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P. Thampi, A. Afzal, J. Cai, L. Kennedy, J. Sallustio, S. Quinn, C. Lansing, M. B. Grant, M. E. Boulton; CD34+ Cells from Diabetic and Non-Diabetic Peripheral Blood Respond Differently to Changes in the Local Oxygen Environment. Invest. Ophthalmol. Vis. Sci. 2009;50(13):25. doi: https://doi.org/.
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© ARVO (1962-2015); The Authors (2016-present)
To compare the effect of changes in the oxygen environment on the expression of VEGF receptors R-1 and R-2 and the stromal-derived factor receptor (SDF-1), CXCR4 in human endothelial precursor, CD34+ cells isolated from diabetics with non-proliferative retinopathy and non-diabetic controls.
Peripheral blood CD34+ cells were isolated and purified from diabetic and age-matched non-diabetic patients using the Easy Sep CD34+ selection kit. Cells were resuspended in StemSpan medium pre-equilibrated to the appropriate oxygen tension and incubated for 4 and 24 hr under either a) normoxia (pO2=35mmHg; physiological conditions in the retina); b) hypoxia (pO2=5mmHg; representing localized retinal ischemia) and c) hyperoxia (pO2=120mmHg; to mimic arterial blood). Total VEGFR-1, VEGFR-2 and CXCR4 in the cell lysates was determined by Western Blot. Flow cytometry and RT-PCR were used to assess surface expression and mRNA levels for these proteins. The response to hypoxia was confirmed by measuring HIF-1.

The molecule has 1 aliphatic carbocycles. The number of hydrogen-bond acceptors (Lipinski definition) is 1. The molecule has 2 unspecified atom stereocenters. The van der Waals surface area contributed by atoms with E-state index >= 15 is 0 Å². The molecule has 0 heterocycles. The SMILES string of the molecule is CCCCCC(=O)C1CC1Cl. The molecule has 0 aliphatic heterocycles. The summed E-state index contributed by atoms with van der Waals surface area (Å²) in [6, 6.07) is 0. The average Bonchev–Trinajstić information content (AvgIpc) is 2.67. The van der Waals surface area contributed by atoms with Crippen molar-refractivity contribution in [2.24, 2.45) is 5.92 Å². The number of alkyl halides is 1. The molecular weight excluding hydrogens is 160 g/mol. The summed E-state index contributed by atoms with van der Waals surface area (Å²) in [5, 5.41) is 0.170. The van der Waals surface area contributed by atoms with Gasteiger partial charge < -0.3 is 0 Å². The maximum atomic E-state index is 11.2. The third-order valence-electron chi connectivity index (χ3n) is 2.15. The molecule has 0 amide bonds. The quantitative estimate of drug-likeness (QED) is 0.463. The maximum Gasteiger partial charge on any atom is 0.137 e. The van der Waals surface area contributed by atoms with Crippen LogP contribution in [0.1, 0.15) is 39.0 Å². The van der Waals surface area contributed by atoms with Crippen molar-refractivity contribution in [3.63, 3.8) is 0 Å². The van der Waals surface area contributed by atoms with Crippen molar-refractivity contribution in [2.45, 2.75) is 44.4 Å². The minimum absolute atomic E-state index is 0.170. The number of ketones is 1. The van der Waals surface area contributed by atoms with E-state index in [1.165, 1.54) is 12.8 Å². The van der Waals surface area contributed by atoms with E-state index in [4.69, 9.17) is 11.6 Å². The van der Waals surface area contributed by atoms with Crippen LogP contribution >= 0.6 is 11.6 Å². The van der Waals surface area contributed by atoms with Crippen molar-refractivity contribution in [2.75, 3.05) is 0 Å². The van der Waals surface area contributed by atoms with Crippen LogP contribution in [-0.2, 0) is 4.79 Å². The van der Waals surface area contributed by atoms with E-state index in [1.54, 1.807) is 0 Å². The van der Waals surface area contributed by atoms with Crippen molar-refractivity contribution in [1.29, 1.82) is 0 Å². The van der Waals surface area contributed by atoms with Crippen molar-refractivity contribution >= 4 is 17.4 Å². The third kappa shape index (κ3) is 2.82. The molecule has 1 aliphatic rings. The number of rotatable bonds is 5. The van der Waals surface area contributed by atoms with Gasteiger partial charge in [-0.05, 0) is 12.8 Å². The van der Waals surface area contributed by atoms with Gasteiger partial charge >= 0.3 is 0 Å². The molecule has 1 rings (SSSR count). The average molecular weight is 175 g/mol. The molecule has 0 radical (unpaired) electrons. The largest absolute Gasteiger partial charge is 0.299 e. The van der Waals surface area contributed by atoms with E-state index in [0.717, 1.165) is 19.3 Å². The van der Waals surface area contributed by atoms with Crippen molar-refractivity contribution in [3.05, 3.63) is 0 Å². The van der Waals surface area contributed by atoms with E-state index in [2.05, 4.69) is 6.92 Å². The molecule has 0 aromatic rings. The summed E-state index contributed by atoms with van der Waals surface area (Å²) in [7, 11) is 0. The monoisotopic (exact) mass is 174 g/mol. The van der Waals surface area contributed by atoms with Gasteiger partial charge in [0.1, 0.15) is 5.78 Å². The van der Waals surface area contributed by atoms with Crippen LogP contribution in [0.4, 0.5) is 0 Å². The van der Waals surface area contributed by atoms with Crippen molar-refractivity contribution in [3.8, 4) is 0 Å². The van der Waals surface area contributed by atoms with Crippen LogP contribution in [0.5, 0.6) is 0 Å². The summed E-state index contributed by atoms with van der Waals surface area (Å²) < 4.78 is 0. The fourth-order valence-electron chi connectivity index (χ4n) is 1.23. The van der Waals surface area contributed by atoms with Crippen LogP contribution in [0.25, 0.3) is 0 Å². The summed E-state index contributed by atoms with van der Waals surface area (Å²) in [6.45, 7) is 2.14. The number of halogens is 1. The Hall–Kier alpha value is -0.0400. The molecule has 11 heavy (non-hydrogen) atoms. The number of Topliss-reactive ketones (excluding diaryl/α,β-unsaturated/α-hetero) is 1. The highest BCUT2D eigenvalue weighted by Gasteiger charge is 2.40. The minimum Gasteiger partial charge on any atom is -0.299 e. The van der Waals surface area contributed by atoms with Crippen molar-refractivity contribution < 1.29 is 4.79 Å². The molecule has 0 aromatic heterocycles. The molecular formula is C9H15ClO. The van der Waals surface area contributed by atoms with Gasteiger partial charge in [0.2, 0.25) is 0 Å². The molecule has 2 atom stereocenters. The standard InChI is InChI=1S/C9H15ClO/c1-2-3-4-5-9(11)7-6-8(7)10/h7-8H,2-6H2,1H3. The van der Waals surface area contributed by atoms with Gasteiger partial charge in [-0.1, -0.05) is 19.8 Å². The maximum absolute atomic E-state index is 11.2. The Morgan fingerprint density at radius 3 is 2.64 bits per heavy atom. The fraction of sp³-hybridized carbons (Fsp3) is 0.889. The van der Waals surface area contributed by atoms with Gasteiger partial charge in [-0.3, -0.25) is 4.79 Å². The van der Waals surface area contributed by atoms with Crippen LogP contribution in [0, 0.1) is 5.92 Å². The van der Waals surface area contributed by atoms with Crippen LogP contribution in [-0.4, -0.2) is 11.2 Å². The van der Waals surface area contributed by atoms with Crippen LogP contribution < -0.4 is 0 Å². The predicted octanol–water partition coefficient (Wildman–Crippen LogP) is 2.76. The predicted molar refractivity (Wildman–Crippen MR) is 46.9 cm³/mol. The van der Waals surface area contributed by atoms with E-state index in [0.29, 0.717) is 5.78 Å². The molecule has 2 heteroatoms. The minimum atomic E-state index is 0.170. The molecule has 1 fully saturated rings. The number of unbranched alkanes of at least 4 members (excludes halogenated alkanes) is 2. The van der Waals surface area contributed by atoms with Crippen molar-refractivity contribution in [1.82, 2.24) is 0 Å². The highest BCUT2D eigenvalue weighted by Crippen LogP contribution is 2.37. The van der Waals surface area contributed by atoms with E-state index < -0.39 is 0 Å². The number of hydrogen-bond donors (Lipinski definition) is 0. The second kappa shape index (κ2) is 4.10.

After 4 hours incubation under normoxia CD34+ cells from diabetics exhibited a 2 fold decrease in total VEGFR-1 protein and mRNA expression compared to non-diabetic cells. VEGFR-1 surface density was similar between diabetic and non-diabetic cells. There were no significant differences in expression of VEGFR-2 and CXCR4 in either patient group. After 24 hr incubation there was no difference in VEGFR-1 expression in either patient group, however, the surface expression for VEGFR-2 increased and CXCR4 decreased in diabetic cells. For cells under hypoxia, HIF-1 was increased. Although total levels of VEGFR-1, VEGFR-2 and CXCR4 increased under hypoxic conditions the overall difference between diabetic and non-diabetic cells remained the same at both 4 and 24 hr. The major change was an even greater, 7 fold, reduction in surface CXCR4 in diabetic cells compared to non-diabetic suggesting that, under hypoxia, CD34+ cells become less responsive to SDF-1. Cells under hyperoxia, showed a similar receptor profile to normoxia with, again, the major difference being in CXCR4 for which the surface expression of this receptor was greatly increased (3.5x) in diabetics compared to non-diabetics.
The expression profiles of VEGFR-1, VEGFR-2 and CXCR4 differ between diabetic and non-diabetic CD34+ cells and this is oxygen dependent. Diabetic CD34+ cells appear to have a blunted response to soluble recruitment and differentiation factors which can be exacerbated by transient exposure to hypoxia.
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